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Winter Semester In Session
On the bright side the days are getting longer so there is something to look forward to as we wait for the next session. The fall season was pretty light for sailable days so no pics in the Fall Gallery. We'll have to keep the Summer Semester picks up for a while longer until we get some new eye candy.
SURFLINE FORECAST
NWS COASTAL CONDITIONS AT SECOS
UPDATED HOURLY ON THE HOUR
Website Contact: mitchk "at" secoswinds "dot" com
This is an older blog post from Matt P from Sept 2012.
"As a general guideline, I think most people over 5’9 should be using a 28 or longer length line. Bigger dudes over 6’2 should be using a 30” or longer. For the average sailor between 5’4 and 5’8 I suggest either a 24” or 26” line. For those of you 5’3 and down, you should be good with 22” or 20”s…. just be aware of keeping your rig as vertical as possible!"

We have demo lines available from Chinook. Monos in 26", 28", 30" and also a set of adjustables. No cost to try them so it's time to experiment!
 


Pritchard Windsurfing Blog
Brandon at Secos - Photo by Brian - Aug 2014
"Harness Line Lengths For You"
SecosWinds
Sailor - Tony, Photo by Ara
Summer South Swell Highlights
Austin at Secos - Photo by Ted B - Aug 2014
KMAC at Secos - Photo by Aaron - Sept 2014
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Erik at Secos - Photo by Ted B
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Owen at Secos - Photo by Brian
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Ian R at Secos - Photo by Brian
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Johnny O at Secos - Photo by Brian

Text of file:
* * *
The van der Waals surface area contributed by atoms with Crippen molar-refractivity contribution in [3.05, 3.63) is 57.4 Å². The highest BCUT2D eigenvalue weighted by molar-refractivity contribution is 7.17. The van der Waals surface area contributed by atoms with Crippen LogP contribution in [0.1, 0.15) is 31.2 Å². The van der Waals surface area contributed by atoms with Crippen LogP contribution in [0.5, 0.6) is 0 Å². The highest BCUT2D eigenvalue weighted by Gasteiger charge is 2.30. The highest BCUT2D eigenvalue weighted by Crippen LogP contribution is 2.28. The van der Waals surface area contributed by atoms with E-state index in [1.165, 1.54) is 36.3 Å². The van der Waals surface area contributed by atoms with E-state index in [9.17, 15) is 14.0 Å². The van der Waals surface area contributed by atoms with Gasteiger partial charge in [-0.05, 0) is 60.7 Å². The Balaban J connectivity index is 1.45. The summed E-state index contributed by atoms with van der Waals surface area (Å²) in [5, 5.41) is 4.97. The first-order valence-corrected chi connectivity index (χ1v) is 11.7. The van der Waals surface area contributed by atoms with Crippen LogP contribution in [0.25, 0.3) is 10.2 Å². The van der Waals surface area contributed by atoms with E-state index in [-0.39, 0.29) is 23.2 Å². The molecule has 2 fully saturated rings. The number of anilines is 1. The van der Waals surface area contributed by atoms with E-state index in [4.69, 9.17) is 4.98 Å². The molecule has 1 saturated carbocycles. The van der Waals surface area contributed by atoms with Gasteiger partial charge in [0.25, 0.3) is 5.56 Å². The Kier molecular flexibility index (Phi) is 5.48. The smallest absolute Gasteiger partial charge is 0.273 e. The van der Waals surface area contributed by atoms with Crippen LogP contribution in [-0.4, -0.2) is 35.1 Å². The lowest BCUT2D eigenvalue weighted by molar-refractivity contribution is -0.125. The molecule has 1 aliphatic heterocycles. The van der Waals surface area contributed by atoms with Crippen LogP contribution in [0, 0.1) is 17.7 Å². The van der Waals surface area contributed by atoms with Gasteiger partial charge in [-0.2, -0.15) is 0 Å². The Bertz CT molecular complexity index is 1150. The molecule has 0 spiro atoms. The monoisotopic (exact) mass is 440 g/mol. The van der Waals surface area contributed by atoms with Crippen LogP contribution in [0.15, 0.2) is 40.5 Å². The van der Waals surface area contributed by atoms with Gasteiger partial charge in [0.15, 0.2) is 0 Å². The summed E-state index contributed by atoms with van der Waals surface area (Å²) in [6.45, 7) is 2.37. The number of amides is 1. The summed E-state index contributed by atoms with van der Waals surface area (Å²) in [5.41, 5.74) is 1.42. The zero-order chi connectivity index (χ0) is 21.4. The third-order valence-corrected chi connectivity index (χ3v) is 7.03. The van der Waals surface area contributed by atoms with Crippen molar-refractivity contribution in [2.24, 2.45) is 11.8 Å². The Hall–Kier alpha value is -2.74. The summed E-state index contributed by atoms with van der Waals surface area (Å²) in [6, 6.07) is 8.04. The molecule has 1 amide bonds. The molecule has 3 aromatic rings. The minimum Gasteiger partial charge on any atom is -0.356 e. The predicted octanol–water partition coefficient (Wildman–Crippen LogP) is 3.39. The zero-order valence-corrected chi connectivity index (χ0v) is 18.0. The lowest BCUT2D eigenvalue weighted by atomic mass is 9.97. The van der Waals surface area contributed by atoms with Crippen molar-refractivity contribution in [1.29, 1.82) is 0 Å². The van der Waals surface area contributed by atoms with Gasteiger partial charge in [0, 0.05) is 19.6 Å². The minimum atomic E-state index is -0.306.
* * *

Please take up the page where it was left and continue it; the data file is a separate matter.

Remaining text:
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Mike C at Secos - Photo by Brian
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Ara at Secos - Photo by Brian
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Ted B at Secos - Photo by Brian
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Tony at Secos - Photo by Brian
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Andy at Secos - Photo by Aaron
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Steven at Secos - Photo by Aaron
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Jean-luc at Secos - Photo by Aaron
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Mike U at Secos - Photo by Brian
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Brandon at Secos - Photo by Brian
Austin at Secos - Photo by Aaron
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Secos - Photo by Ted B
Summer 2014 Gallery
Pritchard Windsurfing Blog
" Waist Harness vs Seat Harness"
This is a blog post from Matt P from Feb 2015, so it's fairly current.
"Bottom line - If you are used to a seat harness and have used them all your life and don’t care about walking like a duck in a diaper, keep on your program. If you sail in gusty and bumpy conditions, the waist is a no brainer!"

For those that don't know, waist harnesses can have either a fixed or sliding hook. I wish Matt discussed this difference a little in his post. Last summer I switched from using a Dakine T4 with a sliding hook to a Simmer Raptor fixed hook. Dakine also sells a fixed hook harness. I think Matt once told me he prefers the fixed hook because it keeps your body positioned more square to the sail. The Dakine T series with a sliding hook seems to be the most popular harness among riders. I keep the T4 in my van as a spare and anyone is welcome to try both types (size medium) if you want to compare.